Humor – Because Humor Monastery was founded by a nobleman and not a prince, the church was built without a bell tower. While it appears smaller as a result, it is similar in size to the other monastery churches in the region and its high quality frescoes make it a popular place to visit. The current church was built in 1530 and its interior and exterior were both painted around 1535. The dominant color here is a brownish red. While the regular north wind has faded the frescoes on the northern facade, the rest of the walls are still in very good shape. Most of the original defense structures haven’t survived, but a large tower is open to visitors who can climb for an overview of the monastery grounds. A community of nuns has lived at the monastery since the early 1990s. We visited Humor for an early morning service, which included beautiful chanting by the nuns. After the service had finished, one of the friendly nuns welcomed us and spent some time talking and showing us around, pointing out many of the notable frescoes, and offering us some food that had been blessed during the service. The small village that surrounds the monastery is filled with small guesthouses and makes a good overnight stop.
Suceviţa – With impressive defensive walls and corner towers, Suceviţa looks more like a medieval fortress from the outside. Inside, visitors find the largest of the painted monasteries, and also the last one to be built. Three brothers, descendants of prince Petru Rareș, founded the monastery in 1585 and had its exterior painted in 1601. Green is the dominant color here, along with other light colors. The most famous fresco here depicts the Ladder of Virtues, encouraging the viewers to live a virtuous life so they too can climb to heaven. The western facade was left unpainted. Legend says that a painter died by falling off the scaffolding here and this scared others from finishing up his work.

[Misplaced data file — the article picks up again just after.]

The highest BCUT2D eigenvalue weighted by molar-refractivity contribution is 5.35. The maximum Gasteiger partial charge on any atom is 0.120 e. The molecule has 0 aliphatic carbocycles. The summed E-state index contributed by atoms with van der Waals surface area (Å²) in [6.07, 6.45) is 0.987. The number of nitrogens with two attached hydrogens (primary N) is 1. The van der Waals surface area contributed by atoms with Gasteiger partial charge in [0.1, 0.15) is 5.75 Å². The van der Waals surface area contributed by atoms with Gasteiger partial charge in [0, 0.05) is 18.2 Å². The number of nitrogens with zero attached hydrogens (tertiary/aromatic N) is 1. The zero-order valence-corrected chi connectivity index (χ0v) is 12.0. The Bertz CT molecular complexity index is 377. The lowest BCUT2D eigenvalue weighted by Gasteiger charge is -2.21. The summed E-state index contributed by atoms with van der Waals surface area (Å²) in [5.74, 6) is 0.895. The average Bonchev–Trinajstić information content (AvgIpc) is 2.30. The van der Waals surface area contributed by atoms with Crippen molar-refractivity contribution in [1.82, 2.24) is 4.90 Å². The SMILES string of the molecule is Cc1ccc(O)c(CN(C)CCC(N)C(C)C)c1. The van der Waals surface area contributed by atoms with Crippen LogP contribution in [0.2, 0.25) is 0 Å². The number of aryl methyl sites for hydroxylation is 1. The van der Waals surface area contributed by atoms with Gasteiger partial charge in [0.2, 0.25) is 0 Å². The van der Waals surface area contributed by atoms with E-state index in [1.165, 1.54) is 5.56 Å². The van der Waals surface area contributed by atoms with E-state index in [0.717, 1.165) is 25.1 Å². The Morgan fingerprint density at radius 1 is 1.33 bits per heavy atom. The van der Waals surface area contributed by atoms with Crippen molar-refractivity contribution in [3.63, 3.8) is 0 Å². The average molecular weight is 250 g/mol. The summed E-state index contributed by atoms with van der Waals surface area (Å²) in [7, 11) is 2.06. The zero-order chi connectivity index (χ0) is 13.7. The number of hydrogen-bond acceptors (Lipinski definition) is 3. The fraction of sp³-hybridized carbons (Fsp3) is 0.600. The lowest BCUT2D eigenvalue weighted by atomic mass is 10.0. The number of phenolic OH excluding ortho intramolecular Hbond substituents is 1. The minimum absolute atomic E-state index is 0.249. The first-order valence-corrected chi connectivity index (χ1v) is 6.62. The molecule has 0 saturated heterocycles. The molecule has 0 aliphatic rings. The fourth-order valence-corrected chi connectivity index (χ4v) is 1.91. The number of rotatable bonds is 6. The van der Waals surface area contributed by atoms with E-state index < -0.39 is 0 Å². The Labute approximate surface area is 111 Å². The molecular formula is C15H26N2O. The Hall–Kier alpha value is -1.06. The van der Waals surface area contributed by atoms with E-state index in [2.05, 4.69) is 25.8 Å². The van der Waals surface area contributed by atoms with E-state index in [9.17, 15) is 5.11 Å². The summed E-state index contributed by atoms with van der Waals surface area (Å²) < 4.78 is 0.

Moldoviţa – The westernmost of the painted monasteries, Moldoviţa is about a half hour from Suceviţa, reached by a twisting mountain road through thick forests and farmland. Built in 1532 by Petru Rareș, it was painted five years later. The exterior frescoes here are the best preserved in Bucovina and the southern and eastern facades remain particularly vibrant. Yellow is the most notable color here, and its use really brightens up the murals. The Siege of Constantinople is one of the most famous scenes. While the story is about an attack on the city by the Persians in the year 626, the painters actually depicted the more modern fall of Constantinople to the Turks in 1453. This was no mistake or coincidence, since the Moldavian princes were continuously fighting the Ottoman Turks to maintain their sovereignty at that time and the population could easily identify the Turks as their enemy.
Arbore – The small church of Arbore was founded in 1503 by a nobleman named Luca Arbore, the gatekeeper of the city of Suceava. He had purchased the surrounding village and the church was part of his estate. The interior and exterior frescoes were not painted until after Arbore’s death, around 1541. While centuries of weather and neglect have taken their toll, many of the frescoes have held up well. The highlight is the western facade, built in a large niche, that features eighty scenes from the Lives of the Saints. Many of these show martyrs in the way they lost their lives for their faith and are quite graphic. The Siege of Constantinople on the south wall is the last fresco of this story painted in the region, while the Last Judgment has suffered from some bad fading and most of Hell is no longer visible.